Why Failing to Upgrade Business Software Could Be the Worst Decision You Ever Make

laptop-itI regularly encounter companies that are muddling along with the same computer systems they've been using for over 20 years.

Bolt-on functions that don’t communicate with each other are commonplace, as are multiple data entries and time consuming searches for bits of paper. These are all symptoms a fully integrated system could virtually eliminate.

Why It Matters

As an example, software that lets you send out invoices or statements via email has been around for years. Despite this, many companies insist on doing it the ‘old fashioned' way.

You only have to miss one entry – so perhaps a customer’s address isn’t updated in a single crucial location – and you have a problem.

Other ticking time bombs in aging business systems are the special little ‘tweaks' that are often written into software to allow a certain amount of communication between a couple of systems. Companies often come to rely on specific special functions, and it's common for only one person to know how these work. If this person leaves, and the system breaks, big problems can occur.

Big Red Bus Theory

My very first client described this situation perfectly as the ‘big red bus theory' – If the person in the know is run over by a bus tomorrow, what happens then?

Many businesses use economic gloom as an excuse to put off developments that would bring them renewed growth. They are often frightened into inaction – hindered by the media, which perpetuates scare stories on a regular basis.

If you are constantly putting off upgrading your financial or business software – crossing your fingers and hoping for the best could end up being the worst decision of all.

Return on Investment

It’s very easy to only look at the costs on the page, leave things as they are, and carry on without change. If you do this, the cost of doing nothing can really start to add up. If the system does fall over at some point, you'll be in real trouble. You need to consider the long-term return on investment, rather than just the initial costs.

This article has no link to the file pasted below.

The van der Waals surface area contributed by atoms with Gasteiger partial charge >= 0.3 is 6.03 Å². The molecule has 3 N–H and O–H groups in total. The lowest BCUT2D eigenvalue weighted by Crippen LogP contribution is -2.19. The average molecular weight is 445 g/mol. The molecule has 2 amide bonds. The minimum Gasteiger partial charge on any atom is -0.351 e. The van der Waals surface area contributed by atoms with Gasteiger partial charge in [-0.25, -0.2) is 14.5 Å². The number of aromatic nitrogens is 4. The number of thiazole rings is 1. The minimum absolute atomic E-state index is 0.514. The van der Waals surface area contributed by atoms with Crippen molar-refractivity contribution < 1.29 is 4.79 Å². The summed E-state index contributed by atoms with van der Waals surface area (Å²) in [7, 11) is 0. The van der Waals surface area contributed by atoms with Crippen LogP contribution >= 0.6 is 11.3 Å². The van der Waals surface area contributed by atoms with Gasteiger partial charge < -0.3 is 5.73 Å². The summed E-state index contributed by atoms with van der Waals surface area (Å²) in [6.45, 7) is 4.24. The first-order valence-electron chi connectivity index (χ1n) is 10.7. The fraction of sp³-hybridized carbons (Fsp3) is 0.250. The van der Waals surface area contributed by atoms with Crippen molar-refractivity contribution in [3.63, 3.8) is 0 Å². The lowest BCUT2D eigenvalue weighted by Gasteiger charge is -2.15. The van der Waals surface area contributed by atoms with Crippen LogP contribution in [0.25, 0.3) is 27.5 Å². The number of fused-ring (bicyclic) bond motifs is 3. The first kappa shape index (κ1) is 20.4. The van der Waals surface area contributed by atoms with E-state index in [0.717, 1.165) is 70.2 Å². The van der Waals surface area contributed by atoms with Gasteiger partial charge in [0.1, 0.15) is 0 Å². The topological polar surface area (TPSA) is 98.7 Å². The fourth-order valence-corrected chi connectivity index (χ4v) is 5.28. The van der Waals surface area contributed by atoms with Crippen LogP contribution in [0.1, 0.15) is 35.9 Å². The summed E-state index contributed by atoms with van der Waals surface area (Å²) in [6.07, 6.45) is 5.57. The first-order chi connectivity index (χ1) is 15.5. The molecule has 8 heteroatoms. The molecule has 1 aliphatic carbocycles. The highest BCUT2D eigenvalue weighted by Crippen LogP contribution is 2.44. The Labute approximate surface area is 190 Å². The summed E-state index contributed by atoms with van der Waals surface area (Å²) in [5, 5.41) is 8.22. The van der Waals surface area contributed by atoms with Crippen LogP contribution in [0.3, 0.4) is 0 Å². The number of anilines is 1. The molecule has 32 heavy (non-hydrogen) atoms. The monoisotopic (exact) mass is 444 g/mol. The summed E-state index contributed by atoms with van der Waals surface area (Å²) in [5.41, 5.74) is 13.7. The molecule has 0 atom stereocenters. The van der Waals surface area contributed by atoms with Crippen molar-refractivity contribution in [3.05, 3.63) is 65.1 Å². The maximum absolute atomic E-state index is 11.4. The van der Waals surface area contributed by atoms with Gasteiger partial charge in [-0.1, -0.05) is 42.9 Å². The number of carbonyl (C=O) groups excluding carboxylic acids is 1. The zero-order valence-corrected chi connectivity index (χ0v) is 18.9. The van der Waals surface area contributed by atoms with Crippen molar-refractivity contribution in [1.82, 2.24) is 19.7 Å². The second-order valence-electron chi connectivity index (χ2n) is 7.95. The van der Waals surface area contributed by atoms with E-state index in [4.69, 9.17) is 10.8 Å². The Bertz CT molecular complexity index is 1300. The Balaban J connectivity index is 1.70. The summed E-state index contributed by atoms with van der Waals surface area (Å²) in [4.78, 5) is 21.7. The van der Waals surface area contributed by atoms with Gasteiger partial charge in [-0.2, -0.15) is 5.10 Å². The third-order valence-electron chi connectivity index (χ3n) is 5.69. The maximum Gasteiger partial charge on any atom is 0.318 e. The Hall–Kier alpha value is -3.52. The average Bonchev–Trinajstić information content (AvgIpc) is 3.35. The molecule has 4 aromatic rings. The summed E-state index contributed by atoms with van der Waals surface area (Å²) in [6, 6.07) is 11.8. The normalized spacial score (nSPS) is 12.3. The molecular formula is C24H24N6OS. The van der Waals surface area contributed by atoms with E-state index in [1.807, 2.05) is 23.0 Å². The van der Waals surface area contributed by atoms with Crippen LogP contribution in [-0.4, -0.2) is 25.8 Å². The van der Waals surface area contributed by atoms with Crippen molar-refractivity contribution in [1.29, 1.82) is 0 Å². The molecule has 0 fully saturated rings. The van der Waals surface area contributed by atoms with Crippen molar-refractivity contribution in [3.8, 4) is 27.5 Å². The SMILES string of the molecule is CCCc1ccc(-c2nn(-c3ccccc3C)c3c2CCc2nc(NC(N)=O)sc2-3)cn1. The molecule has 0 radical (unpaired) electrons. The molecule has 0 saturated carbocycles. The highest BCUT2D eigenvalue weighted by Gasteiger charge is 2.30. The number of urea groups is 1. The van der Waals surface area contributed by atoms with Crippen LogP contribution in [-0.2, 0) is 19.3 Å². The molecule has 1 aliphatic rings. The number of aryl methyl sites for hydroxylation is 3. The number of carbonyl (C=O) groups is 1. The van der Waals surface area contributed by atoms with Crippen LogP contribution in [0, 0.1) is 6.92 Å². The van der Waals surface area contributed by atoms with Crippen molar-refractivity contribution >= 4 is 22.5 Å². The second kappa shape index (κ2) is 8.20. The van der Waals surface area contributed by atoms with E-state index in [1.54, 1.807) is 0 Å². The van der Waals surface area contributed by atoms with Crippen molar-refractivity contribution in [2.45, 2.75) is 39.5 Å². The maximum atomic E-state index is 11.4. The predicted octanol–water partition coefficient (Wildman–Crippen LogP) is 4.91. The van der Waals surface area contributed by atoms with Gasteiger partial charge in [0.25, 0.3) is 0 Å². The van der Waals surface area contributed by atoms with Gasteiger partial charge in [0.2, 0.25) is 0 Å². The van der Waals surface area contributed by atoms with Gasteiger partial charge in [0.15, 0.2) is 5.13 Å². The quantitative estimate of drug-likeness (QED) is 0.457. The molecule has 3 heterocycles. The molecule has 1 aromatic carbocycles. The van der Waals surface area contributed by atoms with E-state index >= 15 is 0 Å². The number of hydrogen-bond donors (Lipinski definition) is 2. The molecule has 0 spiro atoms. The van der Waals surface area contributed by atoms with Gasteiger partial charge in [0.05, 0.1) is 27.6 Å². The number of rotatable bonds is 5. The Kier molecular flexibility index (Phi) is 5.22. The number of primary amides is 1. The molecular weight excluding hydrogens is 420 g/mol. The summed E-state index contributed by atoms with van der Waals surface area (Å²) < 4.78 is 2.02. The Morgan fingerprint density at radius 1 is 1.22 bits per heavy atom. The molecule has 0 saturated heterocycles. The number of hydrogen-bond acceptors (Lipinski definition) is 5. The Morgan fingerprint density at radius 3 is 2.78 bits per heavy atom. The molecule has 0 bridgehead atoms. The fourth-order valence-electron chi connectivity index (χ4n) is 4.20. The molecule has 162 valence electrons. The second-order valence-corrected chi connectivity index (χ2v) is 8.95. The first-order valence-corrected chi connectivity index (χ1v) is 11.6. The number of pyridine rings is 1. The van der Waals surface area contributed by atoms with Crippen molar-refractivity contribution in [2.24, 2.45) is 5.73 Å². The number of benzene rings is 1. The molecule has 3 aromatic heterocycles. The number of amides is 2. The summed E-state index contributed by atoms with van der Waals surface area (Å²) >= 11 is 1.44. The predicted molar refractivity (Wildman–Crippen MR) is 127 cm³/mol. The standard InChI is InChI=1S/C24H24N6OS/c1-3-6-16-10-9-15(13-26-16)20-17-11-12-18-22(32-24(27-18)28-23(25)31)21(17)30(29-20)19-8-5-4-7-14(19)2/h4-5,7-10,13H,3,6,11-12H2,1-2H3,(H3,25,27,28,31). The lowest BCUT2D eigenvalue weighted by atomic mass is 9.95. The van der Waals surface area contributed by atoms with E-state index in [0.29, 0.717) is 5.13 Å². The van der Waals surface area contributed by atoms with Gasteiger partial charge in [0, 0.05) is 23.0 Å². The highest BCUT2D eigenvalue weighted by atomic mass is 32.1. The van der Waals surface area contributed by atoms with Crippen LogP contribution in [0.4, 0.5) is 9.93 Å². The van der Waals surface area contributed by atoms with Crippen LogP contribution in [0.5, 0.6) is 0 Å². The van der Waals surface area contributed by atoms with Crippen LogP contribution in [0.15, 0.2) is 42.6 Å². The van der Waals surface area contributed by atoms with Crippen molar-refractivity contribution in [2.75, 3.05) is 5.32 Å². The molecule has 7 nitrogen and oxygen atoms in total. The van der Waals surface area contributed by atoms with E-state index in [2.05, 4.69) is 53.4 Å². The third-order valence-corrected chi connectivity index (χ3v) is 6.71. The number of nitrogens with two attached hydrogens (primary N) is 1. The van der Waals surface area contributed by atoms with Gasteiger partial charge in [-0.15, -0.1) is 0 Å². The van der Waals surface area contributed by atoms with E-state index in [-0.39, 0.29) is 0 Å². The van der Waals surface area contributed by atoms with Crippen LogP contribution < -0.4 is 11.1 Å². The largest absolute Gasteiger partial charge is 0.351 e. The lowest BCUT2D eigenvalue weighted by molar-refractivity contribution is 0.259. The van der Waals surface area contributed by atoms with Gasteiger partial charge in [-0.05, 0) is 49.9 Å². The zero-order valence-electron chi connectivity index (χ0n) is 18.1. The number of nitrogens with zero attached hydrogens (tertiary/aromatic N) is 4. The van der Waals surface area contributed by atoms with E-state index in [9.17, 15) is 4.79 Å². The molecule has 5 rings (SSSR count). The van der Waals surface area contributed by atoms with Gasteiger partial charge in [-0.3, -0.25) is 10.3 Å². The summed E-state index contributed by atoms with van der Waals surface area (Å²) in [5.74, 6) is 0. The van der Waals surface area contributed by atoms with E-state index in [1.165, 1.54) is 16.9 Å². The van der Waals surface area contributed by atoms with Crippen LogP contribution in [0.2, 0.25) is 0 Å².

I spend a lot of time with businesses finding out how they work. On some occasions, existing processes can be tweaked, or they can make better use of the software they already have.

If you do decide to take on new software, or enhance your existing system, you should be looking for a return on investment within 2 years or less – this should be demonstrable and quantifiable.

It's essential to consider the buy in from all parts of the business. This means involving everyone who the change will affect and making them feel as if they have been a part of the decision making process. This can be the difference between a project succeeding or failing – it really is that important.

I recently watched the film Lincoln, so forgive me for quoting another US President, Franklin Roosevelt. He said: “The only thing we have to fear is fear itself”.

Not making a change could be the worst decision you make.

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